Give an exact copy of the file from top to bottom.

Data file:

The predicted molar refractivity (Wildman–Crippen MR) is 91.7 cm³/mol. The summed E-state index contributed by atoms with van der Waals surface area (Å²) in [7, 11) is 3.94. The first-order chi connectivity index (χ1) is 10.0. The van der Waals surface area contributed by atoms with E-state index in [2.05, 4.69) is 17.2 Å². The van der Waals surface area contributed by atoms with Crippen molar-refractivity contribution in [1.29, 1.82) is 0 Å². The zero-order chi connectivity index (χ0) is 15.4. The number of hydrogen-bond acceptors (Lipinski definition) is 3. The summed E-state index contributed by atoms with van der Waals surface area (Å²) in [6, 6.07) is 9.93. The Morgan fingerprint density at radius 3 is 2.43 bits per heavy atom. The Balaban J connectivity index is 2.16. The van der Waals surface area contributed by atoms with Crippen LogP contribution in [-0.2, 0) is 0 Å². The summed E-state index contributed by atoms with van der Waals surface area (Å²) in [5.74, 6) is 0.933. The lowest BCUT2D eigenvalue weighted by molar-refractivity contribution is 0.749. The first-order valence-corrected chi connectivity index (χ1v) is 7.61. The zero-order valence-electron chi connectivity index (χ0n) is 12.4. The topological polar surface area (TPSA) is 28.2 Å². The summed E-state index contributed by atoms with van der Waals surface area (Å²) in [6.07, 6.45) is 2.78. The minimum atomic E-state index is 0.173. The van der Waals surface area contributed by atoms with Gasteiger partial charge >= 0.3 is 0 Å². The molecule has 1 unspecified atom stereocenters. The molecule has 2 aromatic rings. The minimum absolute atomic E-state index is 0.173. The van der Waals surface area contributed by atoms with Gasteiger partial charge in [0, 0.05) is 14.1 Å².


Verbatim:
The predicted molar refractivity (Wildman–Crippen MR) is 91.7 cm³/mol. The summed E-state index contributed by atoms with van der Waals surface area (Å²) in [7, 11) is 3.94. The first-order chi connectivity index (χ1) is 10.0. The van der Waals surface area contributed by atoms with E-state index in [2.05, 4.69) is 17.2 Å². The van der Waals surface area contributed by atoms with Crippen molar-refractivity contribution in [1.29, 1.82) is 0 Å². The zero-order chi connectivity index (χ0) is 15.4. The number of hydrogen-bond acceptors (Lipinski definition) is 3. The summed E-state index contributed by atoms with van der Waals surface area (Å²) in [6, 6.07) is 9.93. The Morgan fingerprint density at radius 3 is 2.43 bits per heavy atom. The Balaban J connectivity index is 2.16. The van der Waals surface area contributed by atoms with Crippen LogP contribution in [-0.2, 0) is 0 Å². The summed E-state index contributed by atoms with van der Waals surface area (Å²) in [5.74, 6) is 0.933. The lowest BCUT2D eigenvalue weighted by molar-refractivity contribution is 0.749. The first-order valence-corrected chi connectivity index (χ1v) is 7.61. The zero-order valence-electron chi connectivity index (χ0n) is 12.4. The topological polar surface area (TPSA) is 28.2 Å². The summed E-state index contributed by atoms with van der Waals surface area (Å²) in [6.07, 6.45) is 2.78. The minimum atomic E-state index is 0.173. The van der Waals surface area contributed by atoms with Gasteiger partial charge >= 0.3 is 0 Å². The molecule has 1 unspecified atom stereocenters. The molecule has 2 aromatic rings. The minimum absolute atomic E-state index is 0.173. The van der Waals surface area contributed by atoms with Gasteiger partial charge in [0, 0.05) is 14.1 Å².